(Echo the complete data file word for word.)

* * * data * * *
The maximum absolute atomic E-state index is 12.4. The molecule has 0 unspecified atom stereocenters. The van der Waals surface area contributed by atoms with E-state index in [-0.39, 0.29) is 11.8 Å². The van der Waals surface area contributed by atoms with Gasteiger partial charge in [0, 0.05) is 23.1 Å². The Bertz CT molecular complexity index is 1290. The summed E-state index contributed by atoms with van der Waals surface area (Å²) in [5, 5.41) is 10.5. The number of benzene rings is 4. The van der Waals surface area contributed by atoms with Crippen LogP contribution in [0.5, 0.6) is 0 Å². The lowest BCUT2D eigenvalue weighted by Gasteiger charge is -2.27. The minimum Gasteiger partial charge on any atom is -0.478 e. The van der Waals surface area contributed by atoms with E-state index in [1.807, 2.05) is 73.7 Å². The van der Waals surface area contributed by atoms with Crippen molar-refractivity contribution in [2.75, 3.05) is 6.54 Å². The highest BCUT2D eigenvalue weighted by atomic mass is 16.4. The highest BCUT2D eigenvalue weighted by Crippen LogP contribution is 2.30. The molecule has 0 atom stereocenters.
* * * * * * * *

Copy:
The maximum absolute atomic E-state index is 12.4. The molecule has 0 unspecified atom stereocenters. The van der Waals surface area contributed by atoms with E-state index in [-0.39, 0.29) is 11.8 Å². The van der Waals surface area contributed by atoms with Gasteiger partial charge in [0, 0.05) is 23.1 Å². The Bertz CT molecular complexity index is 1290. The summed E-state index contributed by atoms with van der Waals surface area (Å²) in [5, 5.41) is 10.5. The number of benzene rings is 4. The van der Waals surface area contributed by atoms with Crippen LogP contribution in [0.5, 0.6) is 0 Å². The lowest BCUT2D eigenvalue weighted by Gasteiger charge is -2.27. The minimum Gasteiger partial charge on any atom is -0.478 e. The van der Waals surface area contributed by atoms with E-state index in [1.807, 2.05) is 73.7 Å². The van der Waals surface area contributed by atoms with Crippen molar-refractivity contribution in [2.75, 3.05) is 6.54 Å². The highest BCUT2D eigenvalue weighted by atomic mass is 16.4. The highest BCUT2D eigenvalue weighted by Crippen LogP contribution is 2.30. The molecule has 0 atom stereocenters.